As regular readers of this blog will know I’ve recently been away on my holidays, visiting good ol’ Blightly (my mother country). And this was a holiday away from the guitar as much as anything else too.
Yes, believe it or not, there are times when I’m not playing guitar. This particular time I did have access to a guitar (I choose not to fly with my guitar if I can at all help it), courtesy of my brother in the UK, however, I think it is extremely important – just once or twice a year – to step away from the guitar completely for one, two or even three weeks.
Why is this?
Well, if you’re practicing and playing (or even teaching) on a regular (i.e. daily or more or less daily basis) then some downtime gives you a physical break from the rigours of that daily playing. Downtime, especially after an exam or other big performance, allows the fingers, hands, arms, shoulders and so on an opportunity to rest and recuperate.
If you’re practicing and playing regularly, taking a break of week or two is really not going to impact on your development. In fact, it’s likely to have the opposite effect. Rather like a professional athlete, who cannot maintain the same level and intensity of physical training throughout the year – this would almost certainly lead to injury and fatigue. We guitarists also need to take some time out.
Stepping back from your guitar for a week or two can also provide a mental rest. We all know that when we’re learning something new, and even when we’re working on something tried and true, it takes a fair amount of concentration, mental effort and energy to learn, prepare and play a piece of music.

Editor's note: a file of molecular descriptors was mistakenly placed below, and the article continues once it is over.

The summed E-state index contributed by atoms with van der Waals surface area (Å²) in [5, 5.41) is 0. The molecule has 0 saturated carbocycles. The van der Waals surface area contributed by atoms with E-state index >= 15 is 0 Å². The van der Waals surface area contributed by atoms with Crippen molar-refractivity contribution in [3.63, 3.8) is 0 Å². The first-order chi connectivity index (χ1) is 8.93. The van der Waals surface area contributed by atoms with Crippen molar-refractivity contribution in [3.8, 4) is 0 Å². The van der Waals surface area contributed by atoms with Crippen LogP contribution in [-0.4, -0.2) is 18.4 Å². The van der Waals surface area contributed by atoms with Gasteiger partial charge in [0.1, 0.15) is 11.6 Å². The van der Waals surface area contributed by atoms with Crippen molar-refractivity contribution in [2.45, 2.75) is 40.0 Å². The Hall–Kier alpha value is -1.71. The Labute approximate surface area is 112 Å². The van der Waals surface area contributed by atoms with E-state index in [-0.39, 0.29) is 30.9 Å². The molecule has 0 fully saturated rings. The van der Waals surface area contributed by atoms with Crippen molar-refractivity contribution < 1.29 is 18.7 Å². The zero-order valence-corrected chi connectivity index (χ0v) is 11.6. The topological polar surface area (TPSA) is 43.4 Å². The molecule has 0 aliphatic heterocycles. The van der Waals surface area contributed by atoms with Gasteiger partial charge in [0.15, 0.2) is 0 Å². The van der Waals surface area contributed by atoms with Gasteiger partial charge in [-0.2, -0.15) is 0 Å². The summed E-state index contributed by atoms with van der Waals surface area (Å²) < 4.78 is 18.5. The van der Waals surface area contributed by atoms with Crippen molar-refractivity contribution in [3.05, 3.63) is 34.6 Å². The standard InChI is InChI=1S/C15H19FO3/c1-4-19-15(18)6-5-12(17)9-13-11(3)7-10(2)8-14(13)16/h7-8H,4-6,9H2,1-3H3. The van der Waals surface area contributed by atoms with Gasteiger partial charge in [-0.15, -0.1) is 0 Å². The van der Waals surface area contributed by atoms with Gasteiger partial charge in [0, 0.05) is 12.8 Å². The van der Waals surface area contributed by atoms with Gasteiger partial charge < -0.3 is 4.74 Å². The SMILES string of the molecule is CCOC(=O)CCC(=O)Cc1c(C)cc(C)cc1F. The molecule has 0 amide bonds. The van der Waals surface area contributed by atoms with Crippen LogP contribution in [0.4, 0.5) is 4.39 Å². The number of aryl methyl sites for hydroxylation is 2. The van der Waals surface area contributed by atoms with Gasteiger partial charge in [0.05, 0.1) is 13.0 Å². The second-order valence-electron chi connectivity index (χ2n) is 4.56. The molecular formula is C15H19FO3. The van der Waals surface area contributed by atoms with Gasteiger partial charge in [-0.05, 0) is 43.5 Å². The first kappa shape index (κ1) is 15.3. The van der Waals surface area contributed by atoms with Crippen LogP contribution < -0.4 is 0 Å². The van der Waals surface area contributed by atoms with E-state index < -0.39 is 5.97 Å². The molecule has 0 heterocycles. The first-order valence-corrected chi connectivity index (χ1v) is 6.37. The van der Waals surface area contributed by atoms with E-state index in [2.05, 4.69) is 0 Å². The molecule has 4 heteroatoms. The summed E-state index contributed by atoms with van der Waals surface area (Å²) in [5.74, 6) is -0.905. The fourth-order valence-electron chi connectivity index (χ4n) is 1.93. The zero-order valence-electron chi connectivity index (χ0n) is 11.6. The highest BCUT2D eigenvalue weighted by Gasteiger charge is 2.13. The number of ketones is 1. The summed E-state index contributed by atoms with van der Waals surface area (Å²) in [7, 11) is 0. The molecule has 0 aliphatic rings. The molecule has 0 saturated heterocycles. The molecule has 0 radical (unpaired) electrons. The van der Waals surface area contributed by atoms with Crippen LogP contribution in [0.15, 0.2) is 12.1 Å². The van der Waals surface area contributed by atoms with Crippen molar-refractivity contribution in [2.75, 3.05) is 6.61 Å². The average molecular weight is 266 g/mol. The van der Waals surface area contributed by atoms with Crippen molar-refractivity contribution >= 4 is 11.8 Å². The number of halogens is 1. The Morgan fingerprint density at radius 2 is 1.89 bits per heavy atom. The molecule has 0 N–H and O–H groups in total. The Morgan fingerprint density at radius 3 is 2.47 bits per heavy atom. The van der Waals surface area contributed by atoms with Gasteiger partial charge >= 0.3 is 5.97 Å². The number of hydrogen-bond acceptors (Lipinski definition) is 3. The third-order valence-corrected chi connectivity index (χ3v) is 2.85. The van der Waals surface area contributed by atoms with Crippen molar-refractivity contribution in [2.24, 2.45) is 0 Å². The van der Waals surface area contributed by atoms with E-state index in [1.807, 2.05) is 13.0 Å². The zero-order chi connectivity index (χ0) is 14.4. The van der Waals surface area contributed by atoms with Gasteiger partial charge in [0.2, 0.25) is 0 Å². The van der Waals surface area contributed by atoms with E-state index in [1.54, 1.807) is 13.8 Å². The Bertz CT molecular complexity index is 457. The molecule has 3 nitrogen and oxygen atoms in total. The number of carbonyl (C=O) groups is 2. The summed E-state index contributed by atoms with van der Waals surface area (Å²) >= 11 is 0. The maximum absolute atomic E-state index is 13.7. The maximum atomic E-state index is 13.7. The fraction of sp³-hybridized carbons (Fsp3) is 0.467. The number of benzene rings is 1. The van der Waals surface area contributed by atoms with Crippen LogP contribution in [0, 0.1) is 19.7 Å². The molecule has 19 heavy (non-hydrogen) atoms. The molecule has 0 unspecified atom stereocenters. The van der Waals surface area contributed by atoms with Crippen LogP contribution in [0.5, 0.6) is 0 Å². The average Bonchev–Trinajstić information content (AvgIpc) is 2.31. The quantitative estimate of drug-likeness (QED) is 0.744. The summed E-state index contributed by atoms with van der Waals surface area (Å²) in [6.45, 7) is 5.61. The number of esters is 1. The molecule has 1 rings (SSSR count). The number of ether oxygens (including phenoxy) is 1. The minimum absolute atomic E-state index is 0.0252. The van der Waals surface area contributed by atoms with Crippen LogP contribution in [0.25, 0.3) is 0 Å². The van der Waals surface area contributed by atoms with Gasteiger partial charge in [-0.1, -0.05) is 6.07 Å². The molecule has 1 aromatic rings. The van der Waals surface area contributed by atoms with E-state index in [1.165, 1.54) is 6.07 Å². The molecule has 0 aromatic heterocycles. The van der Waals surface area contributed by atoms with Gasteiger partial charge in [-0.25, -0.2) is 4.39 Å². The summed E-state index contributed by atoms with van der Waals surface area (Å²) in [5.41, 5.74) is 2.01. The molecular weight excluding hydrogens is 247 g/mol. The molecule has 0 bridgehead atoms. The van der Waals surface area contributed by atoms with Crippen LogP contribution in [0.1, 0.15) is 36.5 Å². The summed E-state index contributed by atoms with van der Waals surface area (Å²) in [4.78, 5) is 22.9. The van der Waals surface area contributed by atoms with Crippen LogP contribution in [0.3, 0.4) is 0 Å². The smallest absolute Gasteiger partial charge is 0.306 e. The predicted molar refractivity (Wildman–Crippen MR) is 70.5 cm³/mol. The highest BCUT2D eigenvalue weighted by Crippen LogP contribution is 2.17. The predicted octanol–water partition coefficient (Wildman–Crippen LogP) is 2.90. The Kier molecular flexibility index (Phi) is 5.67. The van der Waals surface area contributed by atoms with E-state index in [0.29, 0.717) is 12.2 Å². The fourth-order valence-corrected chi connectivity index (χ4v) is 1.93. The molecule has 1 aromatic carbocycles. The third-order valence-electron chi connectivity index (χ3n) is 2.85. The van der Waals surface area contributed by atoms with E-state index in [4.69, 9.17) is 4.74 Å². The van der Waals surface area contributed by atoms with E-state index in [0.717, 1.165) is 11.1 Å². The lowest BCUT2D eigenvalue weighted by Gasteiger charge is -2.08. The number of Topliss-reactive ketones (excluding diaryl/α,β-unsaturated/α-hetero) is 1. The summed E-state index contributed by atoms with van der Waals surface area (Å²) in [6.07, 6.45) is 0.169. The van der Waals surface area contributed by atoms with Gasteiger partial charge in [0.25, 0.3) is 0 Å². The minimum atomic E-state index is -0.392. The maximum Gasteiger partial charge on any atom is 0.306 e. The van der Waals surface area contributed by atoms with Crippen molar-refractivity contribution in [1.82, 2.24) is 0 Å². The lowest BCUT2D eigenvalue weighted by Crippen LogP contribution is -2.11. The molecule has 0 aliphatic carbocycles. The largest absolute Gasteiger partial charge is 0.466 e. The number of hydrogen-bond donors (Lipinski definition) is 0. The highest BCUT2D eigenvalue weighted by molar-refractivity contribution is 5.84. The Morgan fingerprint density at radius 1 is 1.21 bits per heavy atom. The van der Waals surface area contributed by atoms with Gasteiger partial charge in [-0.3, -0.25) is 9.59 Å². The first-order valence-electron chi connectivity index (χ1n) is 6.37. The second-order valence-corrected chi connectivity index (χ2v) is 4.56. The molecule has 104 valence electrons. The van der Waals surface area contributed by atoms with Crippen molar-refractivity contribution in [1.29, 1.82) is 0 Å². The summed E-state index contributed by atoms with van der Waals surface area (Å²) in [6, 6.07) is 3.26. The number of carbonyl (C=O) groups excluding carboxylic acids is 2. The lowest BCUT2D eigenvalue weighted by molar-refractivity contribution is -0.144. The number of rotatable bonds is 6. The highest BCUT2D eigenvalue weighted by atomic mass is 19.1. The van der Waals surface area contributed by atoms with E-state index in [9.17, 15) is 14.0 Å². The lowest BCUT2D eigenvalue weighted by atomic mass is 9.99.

So putting the guitar down for a little while can help you to refresh and recharge the mental batteries, giving you renewed energy and vigour for playing and moving on with your playing. Stepping back from the guitar for a time can also help you to see the woods for the trees with regard to a piece or pieces you’re learning or have even been playing for a while. When we’re playing the same things day in, day out we can run the risk of becoming that bit too close, too immersed in something that we may miss something, be that voicings, fingerings, notes in a chord, musical direction or whatever. A little bit of distance from the music for a while can sometimes help see and hear things in a different light.
And you may also surprise yourself, as I certainly did yesterday. Picking up my guitar yesterday for the first time really in three weeks and set about playing a piece I’d started to learn a couple of weeks before I went on holidays – I was very pleasantly surprised to find the piece a whole lot easier to play than I’d previously felt it to be (or recalled it to feel like). So along with some physical and mental rest time, I’d allowed my brain to stew on the information I’d been feeding it in the preceeding weeks.
So, whilst your fingers may feel a little like you’ve had a couple of pints before sitting down to play in that couple of days after your holiday (that will soon disappear), I’d strongly recommend taking a look at your schedule and programming in some rest from the guitar – it will do your playing a world of good!